Privacy Law Update: New California Privacy Rights Act Further Expands California’s Privacy Law Amid the Evolving Privacy Landscape
Consumer privacy continues to be an ever evolving and active area of law. Right on the heels of the CCPA’s implementation earlier this year, California voters approved even more expansive consumer privacy rights (and corresponding business requirements) in the November 2020 election by passing Proposition 24. What does it mean for businesses and will the federal government and other states follow suit?
The New California Privacy Rights Act (CPRA)
After businesses in California had seemingly just recovered from exhaustive efforts to comply with the provisions of the brand new California Consumer Privacy Act (CCPA) that went into effect this year, California businesses may well be experiencing a feeling of whiplash after the election. On November 3, 2020, Californian voters approved Proposition 24, a ballot measure that created the California Privacy Rights Act of 2020 (CPRA), or what has been referred to as CCPA 2.0. The CPRA amends and expands the CCPA, further bolstering privacy regulations, imposing additional requirements and risks for businesses in California, and increasing the likely prevalence of regulatory enforcement by creating a new government agency to enforce the CPRA. The new privacy requirements will undoubtedly place a further burden on businesses to comply on the heels of the costs of compliance with the CCPA.
Although the CCPA was already widely regarded as one of the most robust consumer privacy statutory schemes in the United States, the creators and activists behind the original CCPA initiative in 2018 considered it to be merely a baseline for later expansion of additional rights for consumers. Moreover, the creators of the original CCPA were also persuaded to withdraw it as a ballot initiative in favor of passage through the state legislature, where significant amendments to the law were considered or passed. In contrast, the CPRA allows amendments only that are “consistent with and further the purpose and intent of [the] Act.” This effectively makes it very difficult procedurally for businesses to obtain relief from any of the new requirements through the legislative process.
The CPRA applies to all for-profit entities doing business in California that meet one of three thresholds largely unchanged from the CCPA: (1) $25M annual gross revenue measure as of January of the calendar year for the preceding calendar year; (2) annually buys, sells or shares the personal information of 100,000 or more consumers or households; OR (3) derives 50% or more of its annual revenues from selling or sharing consumers’ personal information.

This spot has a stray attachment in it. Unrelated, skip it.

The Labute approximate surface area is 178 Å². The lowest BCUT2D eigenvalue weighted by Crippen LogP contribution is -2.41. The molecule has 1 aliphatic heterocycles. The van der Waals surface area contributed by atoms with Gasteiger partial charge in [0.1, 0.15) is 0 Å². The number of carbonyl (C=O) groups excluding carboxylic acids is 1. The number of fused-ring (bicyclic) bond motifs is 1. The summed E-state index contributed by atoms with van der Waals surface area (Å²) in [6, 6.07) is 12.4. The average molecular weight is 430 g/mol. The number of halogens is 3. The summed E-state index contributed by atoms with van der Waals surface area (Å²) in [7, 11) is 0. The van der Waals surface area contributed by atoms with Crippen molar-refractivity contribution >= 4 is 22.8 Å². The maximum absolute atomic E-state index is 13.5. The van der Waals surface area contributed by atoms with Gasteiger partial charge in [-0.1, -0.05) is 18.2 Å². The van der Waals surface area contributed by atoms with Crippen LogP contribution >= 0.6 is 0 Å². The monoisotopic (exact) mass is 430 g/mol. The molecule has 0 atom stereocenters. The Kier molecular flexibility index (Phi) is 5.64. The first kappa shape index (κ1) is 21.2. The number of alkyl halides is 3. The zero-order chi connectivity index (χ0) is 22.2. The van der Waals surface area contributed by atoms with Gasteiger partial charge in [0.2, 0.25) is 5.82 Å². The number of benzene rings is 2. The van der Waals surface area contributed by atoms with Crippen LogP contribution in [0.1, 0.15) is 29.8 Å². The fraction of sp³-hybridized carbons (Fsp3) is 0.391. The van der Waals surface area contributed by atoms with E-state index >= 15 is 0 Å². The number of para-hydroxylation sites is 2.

The CPRA’s operative date is January 1, 2023. But some administrative provisions of the CPRA will go into effect immediately, on the fifth day after California certifies its election results, which include the creation of a new administrative agency, the California Privacy Protection Agency (“CPPA”) that will have the authority and jurisdiction to enforce the CPRA, and the establishment of the Consumer Privacy Fund. Also immediately effective are the CPRA’s extension of the employee and business-to-business exceptions of the CCPA until January 1, 2023. Note, however, that the implication is that after this date these will no longer be “exception” carve outs under the CPRA to its requirements, including for employee and business-to-business information.
CPRA’s substantive provisions that modify the CCPA and place obligations on businesses go into effect on January 1, 2023. However, the CPRA has a “look back” provision, so that once it is effective, it would apply to personal information collected by a business on or after January 1, 2022, with the exception of the right to access. There remains a significant amount of uncertainty, and many of the CPRA’s details will still need to be clarified through regulation. The final date for the new Privacy Protection Agency to adopt regulations is July 1, 2022. Enforcement of new CPRA provisions is not scheduled to begin until July 1, 2023, and can only apply to violations occurring after that date.
Below are some of the more significant changes that the CPRA will bring to enforcement, consumer rights, and the obligations of covered businesses:
New and expanded definitions and terms –
- CPRA expands the type of data and business covered by broadening the term “sold” to “sold or shared.” Defined, “share”, “shared” or “sharing” is “[S]haring, renting, releasing, disclosing, disseminating, making available, transferring, or otherwise communicating orally, in writing, or by electronic or other means, a consumer’s personal information by the business to a third party for cross-context behavioral advertising, whether or not for monetary or other valuable consideration, including transactions between a business and a third party for cross-context behavioral advertising for the benefit of a business in which no money is exchanged.” The definition removes the carve-out for sharing personal information with a service provider (this applicability is instead specifically addressed by the Act’s definition of “third party.”)
- Clarifies that a business “collecting information” is whenever a business “controls the collection” of information.
- Introduces new requirements to qualify as a “service provider” and adds a new definition of a “contractor” that mirrors the definition of a service provider.
New category of “sensitive personal information” - includes, among others, government identifiers (such as Social Security numbers); precise geolocation; content of nonpublic communications, health information, race and ethnicity, and genetic data. The CPRA imposes separate requirements and restrictions on sensitive personal information for disclosure requirements, opt-out requirements for use and disclosure, and opt-in consent standard for use and disclosure, and limits the purposes for which the sensitive information can be used. Businesses must disclose and provide notice of the collection and purpose for sensitive personal information.